Do you have any advice for those scared to stand up for themselves and speak their mind?
I think everyone has at least one place in their life where they are confident to stand up for themselves and speak their mind. For example, maybe it is with your mom or your sibling or in a class. I think if you use and build on whatever you do in that successful situation, little by little, you’ll find your voice more often.
It is also important to figure out when/where it has any value to stand up for yourself or speak your mind. I am most comfortable one-on-one or addressing issues that affect more than just me. I also like a good email discussion (even with its pitfalls) as it gives me time to form my thoughts. One thing a close friend always asks when I’m struggling with what to say: “what do you want the end result to be?” It helps me focus on what is important. Sometimes I choose to keep quiet when I realize that “speaking my mind” won’t have any positive results.
I speak up easily at university in class, public forums, group meetings, etc. Questioning everything and knowledge-based discussion and debate is encouraged in academic life. I was at a POW seminar recently and some of my ski heroes were there. However, I felt completely at ease publicly asking the speakers/scientists about their data, charts, and conclusions. It felt like a university seminar so I was in my comfort zone.
What personally scares you about speaking up? What do you think others, and women in particular, fear about it?
We all want to be heard. I am comfortable debating an issue or challenging information but it upsets me to be discounted or silenced or criticised on a personal level rather than discussing the issue at hand. In some situations, we can feel that no one is listening. Women, especially, are often “run over” in a group conversation.
Talk to us about skiing versus skiing professionally
We all start out skiing just to ski, don’t we?
My dad wanted my brother and me to ski so he’d always have someone fun to ski with. I know there are parents who want competitors in the family but I don’t think that is common in my generation of freeskiers. My dad was sad that I competed so much as it meant he could rarely ski with me anymore. After the Olympics, we planned a big ski trip–a heli-assisted ski touring trip in Bella Coola. It was with my dad, my godfather, some of my friends and some of his friends. It reminded me of how truly awesome skiing really is. I made a firm decision to make more time to ski for fun, with my brother, dad, and friends, even if I decided to pursue another Olympics. And I’ve done that a lot–living in Squamish makes it so easy!
Any final words of advice?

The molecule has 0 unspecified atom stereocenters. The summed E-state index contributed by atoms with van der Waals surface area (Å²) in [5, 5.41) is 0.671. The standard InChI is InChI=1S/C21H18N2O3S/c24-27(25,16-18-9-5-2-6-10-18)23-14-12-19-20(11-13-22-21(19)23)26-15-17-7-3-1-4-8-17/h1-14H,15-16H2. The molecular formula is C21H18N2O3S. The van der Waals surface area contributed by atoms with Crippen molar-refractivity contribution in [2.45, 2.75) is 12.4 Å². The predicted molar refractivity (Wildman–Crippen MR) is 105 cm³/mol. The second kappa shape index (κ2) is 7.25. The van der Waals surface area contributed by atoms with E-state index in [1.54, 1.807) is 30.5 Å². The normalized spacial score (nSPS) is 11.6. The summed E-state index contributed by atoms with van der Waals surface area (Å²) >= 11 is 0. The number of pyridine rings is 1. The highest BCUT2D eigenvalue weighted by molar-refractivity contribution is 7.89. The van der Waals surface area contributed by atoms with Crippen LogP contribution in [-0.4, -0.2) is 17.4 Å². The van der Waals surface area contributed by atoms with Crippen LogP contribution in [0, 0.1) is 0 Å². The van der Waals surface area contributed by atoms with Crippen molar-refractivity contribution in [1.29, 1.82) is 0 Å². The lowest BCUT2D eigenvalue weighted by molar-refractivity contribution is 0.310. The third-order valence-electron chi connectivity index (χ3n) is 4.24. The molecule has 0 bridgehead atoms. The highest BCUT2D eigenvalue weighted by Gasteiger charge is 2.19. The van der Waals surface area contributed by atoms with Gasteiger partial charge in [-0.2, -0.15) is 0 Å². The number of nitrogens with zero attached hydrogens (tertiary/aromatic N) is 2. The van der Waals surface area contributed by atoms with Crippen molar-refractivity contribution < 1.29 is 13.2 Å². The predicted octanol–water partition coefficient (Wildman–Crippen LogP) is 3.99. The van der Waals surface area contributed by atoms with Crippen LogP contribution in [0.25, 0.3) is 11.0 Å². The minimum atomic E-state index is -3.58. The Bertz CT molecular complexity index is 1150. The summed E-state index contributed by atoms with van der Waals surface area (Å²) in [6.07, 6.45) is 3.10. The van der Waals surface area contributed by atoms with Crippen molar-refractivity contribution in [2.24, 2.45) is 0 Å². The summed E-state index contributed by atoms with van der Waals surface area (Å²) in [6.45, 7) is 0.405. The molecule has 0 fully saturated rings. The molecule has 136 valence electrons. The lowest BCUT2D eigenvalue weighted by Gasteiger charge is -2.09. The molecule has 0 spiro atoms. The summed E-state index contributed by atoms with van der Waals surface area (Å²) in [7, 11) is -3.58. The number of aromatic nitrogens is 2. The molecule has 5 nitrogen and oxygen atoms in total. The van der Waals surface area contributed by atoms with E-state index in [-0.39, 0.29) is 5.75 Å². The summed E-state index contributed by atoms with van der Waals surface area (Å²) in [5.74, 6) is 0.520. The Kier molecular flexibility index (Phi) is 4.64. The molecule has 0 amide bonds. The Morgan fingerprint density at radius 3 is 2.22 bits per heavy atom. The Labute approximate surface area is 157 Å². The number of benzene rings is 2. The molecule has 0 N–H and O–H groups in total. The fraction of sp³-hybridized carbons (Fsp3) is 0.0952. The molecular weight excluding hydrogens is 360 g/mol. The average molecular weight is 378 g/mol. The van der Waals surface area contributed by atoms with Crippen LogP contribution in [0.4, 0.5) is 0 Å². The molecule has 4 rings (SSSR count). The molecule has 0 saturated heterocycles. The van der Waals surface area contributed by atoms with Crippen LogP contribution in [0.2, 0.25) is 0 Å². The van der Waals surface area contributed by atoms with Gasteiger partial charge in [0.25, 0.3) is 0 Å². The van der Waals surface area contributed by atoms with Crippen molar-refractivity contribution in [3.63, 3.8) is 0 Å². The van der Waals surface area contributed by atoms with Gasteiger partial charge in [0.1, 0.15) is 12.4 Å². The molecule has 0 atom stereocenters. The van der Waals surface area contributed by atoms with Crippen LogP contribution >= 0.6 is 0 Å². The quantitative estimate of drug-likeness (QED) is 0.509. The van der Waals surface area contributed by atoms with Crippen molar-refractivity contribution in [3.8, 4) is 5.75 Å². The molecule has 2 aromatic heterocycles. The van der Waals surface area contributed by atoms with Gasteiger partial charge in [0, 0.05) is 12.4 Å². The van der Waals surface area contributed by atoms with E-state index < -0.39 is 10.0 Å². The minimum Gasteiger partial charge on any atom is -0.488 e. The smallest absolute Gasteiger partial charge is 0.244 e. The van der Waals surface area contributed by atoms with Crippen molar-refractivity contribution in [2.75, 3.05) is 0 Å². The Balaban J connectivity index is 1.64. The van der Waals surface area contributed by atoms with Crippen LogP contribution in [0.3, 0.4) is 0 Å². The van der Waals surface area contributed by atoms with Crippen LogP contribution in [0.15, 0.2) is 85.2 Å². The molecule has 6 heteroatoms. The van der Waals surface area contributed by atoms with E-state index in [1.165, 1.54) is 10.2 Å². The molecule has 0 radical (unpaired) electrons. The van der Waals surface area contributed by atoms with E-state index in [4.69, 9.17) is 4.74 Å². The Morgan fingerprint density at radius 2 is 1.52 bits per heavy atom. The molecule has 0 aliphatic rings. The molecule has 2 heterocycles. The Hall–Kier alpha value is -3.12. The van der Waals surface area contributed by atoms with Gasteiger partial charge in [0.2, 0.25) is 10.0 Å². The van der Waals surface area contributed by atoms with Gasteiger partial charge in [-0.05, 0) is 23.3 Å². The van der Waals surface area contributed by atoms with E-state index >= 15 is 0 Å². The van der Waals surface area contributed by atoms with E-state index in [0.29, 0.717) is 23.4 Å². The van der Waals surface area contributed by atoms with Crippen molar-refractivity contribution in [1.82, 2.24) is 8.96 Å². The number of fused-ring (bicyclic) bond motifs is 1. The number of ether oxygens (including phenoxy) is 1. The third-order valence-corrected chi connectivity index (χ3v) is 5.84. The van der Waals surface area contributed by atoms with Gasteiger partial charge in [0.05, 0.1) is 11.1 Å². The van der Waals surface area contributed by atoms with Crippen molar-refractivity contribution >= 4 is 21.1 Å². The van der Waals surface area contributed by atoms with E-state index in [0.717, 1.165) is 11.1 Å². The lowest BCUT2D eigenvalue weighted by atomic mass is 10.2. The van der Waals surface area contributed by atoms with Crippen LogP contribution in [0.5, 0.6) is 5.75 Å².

Not advice, just this: Freeskiing really is a wonderful sport for girls and women! I often miss those times when I did slopestyle and big air along with halfpipe. They are all so fun! I know reading about all the injuries can make you worried…actually, you can blow your ACL or get a concussion in so many boring ways in daily life… I also thinks it’s super important to encourage girls to spend a little more time getting stronger to help reduce the potential of injuries.
And what would you like to say to all of those who read this interview?
Wow, you read to the end of it! Gold star! Thanks, Jason, for reaching out on #IWD2016!
Teen Vogue: “Professional Ski Roz Groenewoud Opens Up about her Olympic Dreams”
Globe and Mail- “Why Heaven Is a Halfpipe for Rosalind Groenewoud”
“The Way Up” presented by Target:
Vancouver Sun- “Canada’s Roz Groenewoud Fierce and Fashionable on Superpipe”
Paper Magazine: “Meet Top Female Skier Roz Groenewoud”
Fitness Magazine: “Professional Freeskier Roz Groenewoud Teams up with Target and chats about 2014 Winter Olympics”
Stack- “Femme Fearless- Pro Skier Roz G”
• 2nd, X Games, Ski Halfpipe, 2014
• 2nd, X Games, Ski Halfpipe 2013
• 2nd, World Cup, Sochi, Russia 2013
• 1st, World Cup finals, Sierra Nevada, Spain 2013
• 1st X Games, Ski Halfpipe, 2012
• 1st Euro X Games, Ski Halfpipe, 2012
• 1st AFP Half PIpe, Overall Ranking, 2012
• 1st FIS World Championships Halfpipe 2011
• 1st Austria World Cup Halfpipe 2011
• 3rd X- Games Halfpipe 2011
• 1st Inaugural Grand Prix Ski Halfpipe, 2010
• Overall AFP World Champion 2010
• 2nd AFP Halfpipe World ranking
• 2nd European X-Games Halfpipe, 2010
• 3rd X-Games Halfpipe, 2010
• 3rd Snow Basin Dew Tour, 2010
• Overall AFP World Champion 2009
• 3rd AFP Halfpipe World ranking
• 1st Whistler Ski Invitational Big Air, 2009
• 2nd Northstar Dew Tour Halfpipe, 2009
– See more at: http://sbcskier.com/conversations-with-roz/#sthash.MRYlVmDn.dpuf